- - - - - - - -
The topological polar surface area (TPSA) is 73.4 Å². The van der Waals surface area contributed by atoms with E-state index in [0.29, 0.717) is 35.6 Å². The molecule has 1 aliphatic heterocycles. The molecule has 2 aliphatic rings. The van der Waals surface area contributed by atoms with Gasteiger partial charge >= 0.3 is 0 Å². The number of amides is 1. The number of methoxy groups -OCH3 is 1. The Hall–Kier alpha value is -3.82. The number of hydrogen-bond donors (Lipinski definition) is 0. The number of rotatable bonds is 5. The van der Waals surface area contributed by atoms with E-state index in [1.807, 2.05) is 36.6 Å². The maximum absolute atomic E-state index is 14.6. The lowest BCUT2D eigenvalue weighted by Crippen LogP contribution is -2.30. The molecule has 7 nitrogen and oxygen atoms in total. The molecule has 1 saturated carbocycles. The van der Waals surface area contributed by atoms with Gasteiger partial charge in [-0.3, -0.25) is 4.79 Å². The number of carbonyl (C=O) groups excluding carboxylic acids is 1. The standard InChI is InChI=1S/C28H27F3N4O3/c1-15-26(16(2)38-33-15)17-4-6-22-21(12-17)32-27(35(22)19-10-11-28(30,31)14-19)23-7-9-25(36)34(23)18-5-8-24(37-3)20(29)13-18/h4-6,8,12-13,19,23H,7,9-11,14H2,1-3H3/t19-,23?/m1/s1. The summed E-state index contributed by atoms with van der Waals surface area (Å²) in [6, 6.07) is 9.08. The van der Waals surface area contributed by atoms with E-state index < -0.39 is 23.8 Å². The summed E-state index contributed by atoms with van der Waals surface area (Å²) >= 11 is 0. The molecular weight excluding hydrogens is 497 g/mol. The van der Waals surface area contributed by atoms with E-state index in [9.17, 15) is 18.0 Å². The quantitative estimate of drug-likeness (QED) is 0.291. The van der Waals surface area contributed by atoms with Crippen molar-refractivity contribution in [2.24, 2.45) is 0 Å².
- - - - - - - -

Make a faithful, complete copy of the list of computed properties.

The topological polar surface area (TPSA) is 73.4 Å². The van der Waals surface area contributed by atoms with E-state index in [0.29, 0.717) is 35.6 Å². The molecule has 1 aliphatic heterocycles. The molecule has 2 aliphatic rings. The van der Waals surface area contributed by atoms with Gasteiger partial charge >= 0.3 is 0 Å². The number of amides is 1. The number of methoxy groups -OCH3 is 1. The Hall–Kier alpha value is -3.82. The number of hydrogen-bond donors (Lipinski definition) is 0. The number of rotatable bonds is 5. The van der Waals surface area contributed by atoms with E-state index in [1.807, 2.05) is 36.6 Å². The maximum absolute atomic E-state index is 14.6. The lowest BCUT2D eigenvalue weighted by Crippen LogP contribution is -2.30. The molecule has 7 nitrogen and oxygen atoms in total. The molecule has 1 saturated carbocycles. The van der Waals surface area contributed by atoms with Gasteiger partial charge in [-0.3, -0.25) is 4.79 Å². The number of carbonyl (C=O) groups excluding carboxylic acids is 1. The standard InChI is InChI=1S/C28H27F3N4O3/c1-15-26(16(2)38-33-15)17-4-6-22-21(12-17)32-27(35(22)19-10-11-28(30,31)14-19)23-7-9-25(36)34(23)18-5-8-24(37-3)20(29)13-18/h4-6,8,12-13,19,23H,7,9-11,14H2,1-3H3/t19-,23?/m1/s1. The summed E-state index contributed by atoms with van der Waals surface area (Å²) in [6, 6.07) is 9.08. The van der Waals surface area contributed by atoms with E-state index < -0.39 is 23.8 Å². The summed E-state index contributed by atoms with van der Waals surface area (Å²) >= 11 is 0. The molecular weight excluding hydrogens is 497 g/mol. The van der Waals surface area contributed by atoms with E-state index in [9.17, 15) is 18.0 Å². The quantitative estimate of drug-likeness (QED) is 0.291. The van der Waals surface area contributed by atoms with Crippen molar-refractivity contribution in [2.24, 2.45) is 0 Å².